"2nd. That there is no effectual separation of the sexes, as the men who are unconfined, can easily climb from tier to tier to where the women are locked. Neither is there any classification of prisoners. The jail of this county has been presented by the grand jury in consequence of its overcrowded condition, and measures are promised that will result in the enlarging of the building in such a manner that women and children will be effectually separated from the men.

"3rd. The ventilation of the cells is so arranged that the inmates can stop it if so disposed, and the ventilation of the building is so imperfect that it cannot supply the deficiency caused by this stoppage.

"4th. The sheriff complains that there is no adequate means of washing the whole person, as there is no bath.

"Of the discipline and management, it may be said that there has been no need of punishments sufficiently severe to require mention; that the privies are cleaned every morning and frequently disinfected; that the jail is washed out once a week; that the prisoners receive three meals a day - for breakfast and supper, bread, molasses and mush, and for dinner, meat, potatoes, bread and soup on different days, as the case may be. The prisoners are not provided with work, but have a library which they use considerably, while frequent religious services, conducted by both clergymen and laymen, are held. There were no complaints made by prisoners of either bad treatment or insufficient food." [End note #25]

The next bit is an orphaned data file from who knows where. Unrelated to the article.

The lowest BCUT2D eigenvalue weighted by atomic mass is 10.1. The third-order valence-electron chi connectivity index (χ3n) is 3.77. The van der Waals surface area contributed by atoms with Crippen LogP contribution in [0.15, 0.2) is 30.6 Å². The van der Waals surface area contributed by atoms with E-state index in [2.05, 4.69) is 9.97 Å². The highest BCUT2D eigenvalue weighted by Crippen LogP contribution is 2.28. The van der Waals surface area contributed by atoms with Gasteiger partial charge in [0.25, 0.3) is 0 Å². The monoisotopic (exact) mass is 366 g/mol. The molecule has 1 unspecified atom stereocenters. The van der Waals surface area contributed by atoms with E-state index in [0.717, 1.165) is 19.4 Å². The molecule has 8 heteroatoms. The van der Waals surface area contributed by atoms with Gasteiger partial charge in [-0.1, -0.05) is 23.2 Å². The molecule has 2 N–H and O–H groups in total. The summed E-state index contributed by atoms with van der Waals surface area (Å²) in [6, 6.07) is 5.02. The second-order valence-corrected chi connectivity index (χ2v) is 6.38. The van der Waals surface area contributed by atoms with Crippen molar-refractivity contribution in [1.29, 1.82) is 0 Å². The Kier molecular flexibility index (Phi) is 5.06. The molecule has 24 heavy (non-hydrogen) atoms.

Apparently the expected changes to the physical plant were not forthcoming, because the Presiding Judge of the County Court of Sessions impaneled another special grand jury the following year to examine the Jail and "ascertain its conditions." Their findings were delivered on August 5, 1869:

"We find

  • that in respect to the number of cells as compared with the average number of persons confined therein,
  • also in respect to the arrangement of the Jail, which is such that the sexes cannot be securely separated and persons charged with all grades of crime and juvenile offenders are promiscuously confined.
  • Also in respect to the fact that there is no hospital department to which persons afflicted with contagious diseases can be removed or persons seriously ill can be properly cared for.
  • That in all these respects, the condition of the Jail is such that increased accommodations are called for and the other evils complained of demand attention.

Above: A sketch of the original NYC correctional facility known as "The Tombs" referenced in the 1871 Prison Association report quoted in the main text below to the left of this image and caption box.